Tuesday, October 30, 2012

Scary stuff, kids! Talkin' 'bout horror flicks on Great Day Houston

Better late than never, here's a segment devoted to Halloween-appropriate movies, with me and Deborah Duncan, that ran last Wednesday on Great Day Houston.

Friday, October 26, 2012

Lena Dunham talks about her "first time"

The lovely and talented Lena Dunham made me laugh out loud with this video in support of President Barack Obama. At least, I laughed until, for the second time in less than a week, I was reminded that I cast my first vote in a Presidential election all the way back in 1972, for George McGovern. God, I feel old. As Vincent Price once said after he realized that, out of all the people in an old movie he was watching on TV, he was the only one still alive: "I put down the drink -- and picked up the bottle."

Sunday, October 21, 2012

R.I.P.: George McGovern (1922-2012)

Two things that immediately popped into my head when I heard the sad news this morning about George McGovern's death.

First, he was the first Presidential candidate I ever voted for -- at a time when this country seemed even more divided and yet, strangely enough, at the same time, somewhat more civil than it is now.

Second: It has been impossible for me to read or hear McGovern's name ever since seeing All the President's Men without thinking of Hal Holbrook in that dimly lit parking garage telling Robert Redford, in the condescending tone of someone explaining the obvious to a none-too-bright child, that McGovern was the liberal Democrat that Richard Nixon and his flunkies wanted to run against in 1972, because he'd be so much easier to beat than Ed Muskie.

I have never ceased to agree with those who've praised George McGovern as a good and honorable man. But I still shudder when I consider how easily and ruthlessly he, and we, were manipulated by his opponent.

Saturday, October 20, 2012

Wednesday, October 10, 2012

Coming soon: Zombies Versus Gladiators. No, seriously: Zombies vs. Frickin' Gladiators

As H.L. Mencken once sagely noted: "Nobody ever went broke underestimating the intelligence of the American public." Wonder what the old boy would make of Amazon.com's announced intention to get into the movie production business with "crowdsourced" projects like... like... well, Zombies Versus Gladiators.

Tuesday, October 09, 2012

Latest reason I love being a teacher

Tonight, I had a student thank me -- actually thank me -- for screening His Girl Friday during a History of Film class at Houston Community College. But wait, there's more: He also said that he wanted to someday, somehow, make a movie as smartly written as this one. I told him: Good luck. I look forward to reviewing it.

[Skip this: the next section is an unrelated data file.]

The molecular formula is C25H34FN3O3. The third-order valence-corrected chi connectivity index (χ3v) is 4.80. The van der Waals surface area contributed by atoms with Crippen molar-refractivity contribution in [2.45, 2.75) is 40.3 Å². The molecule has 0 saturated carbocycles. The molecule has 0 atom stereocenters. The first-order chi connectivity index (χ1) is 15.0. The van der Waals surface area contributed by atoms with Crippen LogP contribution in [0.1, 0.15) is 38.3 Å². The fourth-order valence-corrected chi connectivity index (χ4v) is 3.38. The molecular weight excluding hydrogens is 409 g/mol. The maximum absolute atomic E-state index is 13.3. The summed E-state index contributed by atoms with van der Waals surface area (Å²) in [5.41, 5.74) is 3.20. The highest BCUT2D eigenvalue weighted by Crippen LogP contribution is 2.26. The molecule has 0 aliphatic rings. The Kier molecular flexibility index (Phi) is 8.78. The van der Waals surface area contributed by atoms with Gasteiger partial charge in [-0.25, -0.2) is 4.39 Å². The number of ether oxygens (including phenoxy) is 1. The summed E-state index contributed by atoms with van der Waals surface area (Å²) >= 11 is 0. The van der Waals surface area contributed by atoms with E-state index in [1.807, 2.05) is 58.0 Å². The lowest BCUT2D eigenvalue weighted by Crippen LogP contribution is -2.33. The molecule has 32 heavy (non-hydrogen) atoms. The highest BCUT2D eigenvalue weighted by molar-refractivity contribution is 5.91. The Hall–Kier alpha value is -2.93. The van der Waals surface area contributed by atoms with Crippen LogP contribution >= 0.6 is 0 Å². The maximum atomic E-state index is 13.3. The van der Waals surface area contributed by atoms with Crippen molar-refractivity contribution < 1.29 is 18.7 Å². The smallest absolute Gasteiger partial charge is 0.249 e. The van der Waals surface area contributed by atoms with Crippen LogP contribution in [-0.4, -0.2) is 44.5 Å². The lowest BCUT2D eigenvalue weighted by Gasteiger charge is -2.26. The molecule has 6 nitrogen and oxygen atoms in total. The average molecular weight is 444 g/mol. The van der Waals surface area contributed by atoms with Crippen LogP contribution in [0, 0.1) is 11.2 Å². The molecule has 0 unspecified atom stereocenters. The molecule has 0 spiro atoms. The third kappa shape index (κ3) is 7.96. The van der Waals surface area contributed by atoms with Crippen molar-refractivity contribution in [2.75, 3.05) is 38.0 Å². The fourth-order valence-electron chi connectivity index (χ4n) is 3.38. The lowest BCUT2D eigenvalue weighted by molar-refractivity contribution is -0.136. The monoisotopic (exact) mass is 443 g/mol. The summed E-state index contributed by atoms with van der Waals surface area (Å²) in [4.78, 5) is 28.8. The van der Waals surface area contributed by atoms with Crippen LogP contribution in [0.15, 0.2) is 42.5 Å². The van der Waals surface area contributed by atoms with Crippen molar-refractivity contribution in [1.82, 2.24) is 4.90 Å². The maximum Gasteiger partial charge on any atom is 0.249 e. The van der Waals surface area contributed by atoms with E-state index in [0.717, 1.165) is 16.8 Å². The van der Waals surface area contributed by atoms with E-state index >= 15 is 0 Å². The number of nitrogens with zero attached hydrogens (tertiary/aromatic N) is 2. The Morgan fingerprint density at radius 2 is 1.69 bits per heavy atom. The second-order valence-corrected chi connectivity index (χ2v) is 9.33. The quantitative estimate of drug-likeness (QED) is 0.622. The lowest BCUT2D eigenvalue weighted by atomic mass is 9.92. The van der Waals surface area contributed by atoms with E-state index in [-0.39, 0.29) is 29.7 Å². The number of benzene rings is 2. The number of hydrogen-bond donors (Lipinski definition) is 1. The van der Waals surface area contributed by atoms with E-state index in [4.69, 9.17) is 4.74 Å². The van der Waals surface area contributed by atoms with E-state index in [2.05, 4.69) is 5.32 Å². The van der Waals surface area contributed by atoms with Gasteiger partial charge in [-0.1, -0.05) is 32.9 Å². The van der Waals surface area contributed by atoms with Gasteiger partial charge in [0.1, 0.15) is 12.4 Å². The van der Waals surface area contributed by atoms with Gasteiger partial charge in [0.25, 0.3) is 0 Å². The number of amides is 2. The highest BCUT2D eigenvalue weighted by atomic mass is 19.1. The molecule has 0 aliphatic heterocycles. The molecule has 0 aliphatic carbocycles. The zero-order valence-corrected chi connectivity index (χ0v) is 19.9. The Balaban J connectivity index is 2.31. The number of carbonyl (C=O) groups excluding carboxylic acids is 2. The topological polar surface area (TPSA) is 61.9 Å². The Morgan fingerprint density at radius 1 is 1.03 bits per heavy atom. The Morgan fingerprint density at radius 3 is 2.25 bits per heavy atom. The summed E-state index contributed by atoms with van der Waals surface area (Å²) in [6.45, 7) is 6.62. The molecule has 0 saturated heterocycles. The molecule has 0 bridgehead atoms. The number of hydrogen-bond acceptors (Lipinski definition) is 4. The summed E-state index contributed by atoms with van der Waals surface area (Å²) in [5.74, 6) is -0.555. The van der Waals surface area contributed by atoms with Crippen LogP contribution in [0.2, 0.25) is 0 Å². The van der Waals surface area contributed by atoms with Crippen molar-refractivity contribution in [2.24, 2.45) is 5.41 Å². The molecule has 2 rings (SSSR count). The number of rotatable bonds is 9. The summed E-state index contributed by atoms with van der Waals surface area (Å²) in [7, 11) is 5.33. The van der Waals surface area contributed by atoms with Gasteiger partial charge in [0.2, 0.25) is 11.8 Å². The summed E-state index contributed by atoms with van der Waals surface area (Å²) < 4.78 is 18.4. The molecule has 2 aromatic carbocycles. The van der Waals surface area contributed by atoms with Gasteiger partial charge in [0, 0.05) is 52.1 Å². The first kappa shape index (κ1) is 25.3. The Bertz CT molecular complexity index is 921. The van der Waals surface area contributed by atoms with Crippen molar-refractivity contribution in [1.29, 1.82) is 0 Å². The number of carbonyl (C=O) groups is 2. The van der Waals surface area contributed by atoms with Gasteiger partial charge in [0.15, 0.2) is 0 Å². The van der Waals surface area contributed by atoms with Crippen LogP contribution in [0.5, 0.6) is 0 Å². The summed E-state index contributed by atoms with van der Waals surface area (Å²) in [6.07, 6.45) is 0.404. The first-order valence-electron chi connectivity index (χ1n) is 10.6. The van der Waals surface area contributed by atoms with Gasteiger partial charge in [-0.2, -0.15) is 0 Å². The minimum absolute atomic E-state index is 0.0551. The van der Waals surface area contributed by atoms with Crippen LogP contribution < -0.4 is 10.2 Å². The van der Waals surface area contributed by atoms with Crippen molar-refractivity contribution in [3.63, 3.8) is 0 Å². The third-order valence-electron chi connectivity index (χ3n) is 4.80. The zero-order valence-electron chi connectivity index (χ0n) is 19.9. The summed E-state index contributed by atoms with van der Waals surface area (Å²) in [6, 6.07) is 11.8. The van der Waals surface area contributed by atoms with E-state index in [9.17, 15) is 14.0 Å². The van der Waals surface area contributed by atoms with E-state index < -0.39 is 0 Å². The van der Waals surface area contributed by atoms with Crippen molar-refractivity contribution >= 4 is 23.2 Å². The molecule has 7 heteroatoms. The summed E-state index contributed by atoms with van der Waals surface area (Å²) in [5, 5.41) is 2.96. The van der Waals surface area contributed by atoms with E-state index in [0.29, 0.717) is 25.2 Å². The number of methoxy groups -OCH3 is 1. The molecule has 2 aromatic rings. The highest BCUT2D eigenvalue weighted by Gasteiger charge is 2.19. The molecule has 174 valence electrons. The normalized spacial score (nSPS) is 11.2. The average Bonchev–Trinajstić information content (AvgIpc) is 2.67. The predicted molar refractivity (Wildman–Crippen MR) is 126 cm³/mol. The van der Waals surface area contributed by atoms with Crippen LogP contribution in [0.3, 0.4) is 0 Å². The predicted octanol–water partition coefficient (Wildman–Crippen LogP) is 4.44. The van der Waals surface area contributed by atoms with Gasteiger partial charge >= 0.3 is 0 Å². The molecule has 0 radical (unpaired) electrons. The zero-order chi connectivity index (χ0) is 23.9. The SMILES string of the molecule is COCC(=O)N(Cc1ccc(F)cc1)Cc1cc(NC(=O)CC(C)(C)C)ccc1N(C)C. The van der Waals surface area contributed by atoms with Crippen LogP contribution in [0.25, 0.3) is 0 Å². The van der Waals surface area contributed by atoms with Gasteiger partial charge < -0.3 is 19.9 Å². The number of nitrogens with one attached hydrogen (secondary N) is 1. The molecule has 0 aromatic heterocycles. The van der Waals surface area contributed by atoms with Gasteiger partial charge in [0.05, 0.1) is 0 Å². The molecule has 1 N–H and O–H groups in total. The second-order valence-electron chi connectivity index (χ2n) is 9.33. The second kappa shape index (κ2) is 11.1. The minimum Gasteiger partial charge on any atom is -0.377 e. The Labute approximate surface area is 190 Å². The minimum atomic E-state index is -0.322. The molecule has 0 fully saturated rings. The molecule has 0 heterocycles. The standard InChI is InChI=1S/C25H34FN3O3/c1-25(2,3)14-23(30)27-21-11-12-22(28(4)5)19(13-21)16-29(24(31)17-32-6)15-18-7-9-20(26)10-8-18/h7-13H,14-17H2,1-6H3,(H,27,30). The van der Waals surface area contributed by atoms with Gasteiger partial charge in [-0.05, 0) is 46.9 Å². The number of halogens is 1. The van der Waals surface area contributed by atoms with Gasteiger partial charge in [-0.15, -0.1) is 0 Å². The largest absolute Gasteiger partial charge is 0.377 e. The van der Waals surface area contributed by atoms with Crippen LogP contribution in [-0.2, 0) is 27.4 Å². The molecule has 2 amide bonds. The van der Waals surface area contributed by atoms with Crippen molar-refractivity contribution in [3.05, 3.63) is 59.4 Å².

Monday, October 08, 2012

A Capital film

I suspected -- and admitted I suspected -- I would like Costa-Gavras' Capital before I actually saw it last month at the Toronto Film Festival. And sure enough, the film turned out to be a slick and sensationally entertaining melodrama. Unfortunately, I got sidetracked while gathering production info -- i.e., the cast and crew credits I need to list for a Variety review -- and then something came up, followed by something else. So I didn't get around to giving the movie its due props. Until now.

Seven PsychoCATS (Get it?)

As the owner of three cats, I find this mildly amusing parody absolutely irresistible. But I must admit: The uncensored version is a lot funnier.

Sunday, October 07, 2012

Let's see Lelouch's Les Miserables on DVD and Blu-Ray, OK?

Every great once in a while, I am reminded that, contrary to what we might sometimes think, not every great movie is available in the U.S. on DVD. Case in point: Claude Lelouch's Les Miserables (1995), one of my favorite films of all time. As I wrote years ago:

"Claude Lelouch's audacious and exciting epic is neither a film version of the long-running musical nor a traditional adaptation of Victor Hugo's classic novel. Rather, it is a sweeping and sensationally passionate drama that succeeds brilliantly on its own merits as a celebration of storytelling (and, of course, moviemaking) as inspiration and illumination. A magnificently ravaged Jean-Paul Belmondo plays Henri Fortin, an ordinary man whose life spans an extraordinary period in French history: Born at the turn of the century, he lives long enough to endure the cruelties of the Nazi occupation. Rootless and illiterate, he is introduced to Les Miserables at an early age -- in a silent movie! -- and embraces Jean Valjean as his hero, mentor and alter ego. So much so, in fact, that Henri agrees to help a Jewish family escape from Paris, setting into motion a fateful series of betrayals, reconciliations, reversals of fortune and triumphs of the spirit. There are images in Les Miserables that are as hauntingly beautiful as any in the history of cinema. And there are entire sequences that are nothing short of astonishing. Lelouch is one of the few contemporary filmmakers who remains capable of the grand romantic gestures that made many of us fall in love with movies in the first place."

If anyone at Warner Home Video reads this, take it as a plea: The upcoming film version of the stage musical is bound to be a great big hit, so why not give us a DVD/Blu-Ray of Lelouch's masterwork? Think of it this way: You'll be able to hitch a ride on the gravy train, and sell a whole bunch of units. 

Tuesday, October 02, 2012

This just in: Barack Obama is a colored person

A Twitter friend posted this with the message: "This is what Republicans see every time the President speaks in front of black folks." You know, I think he may be on to something.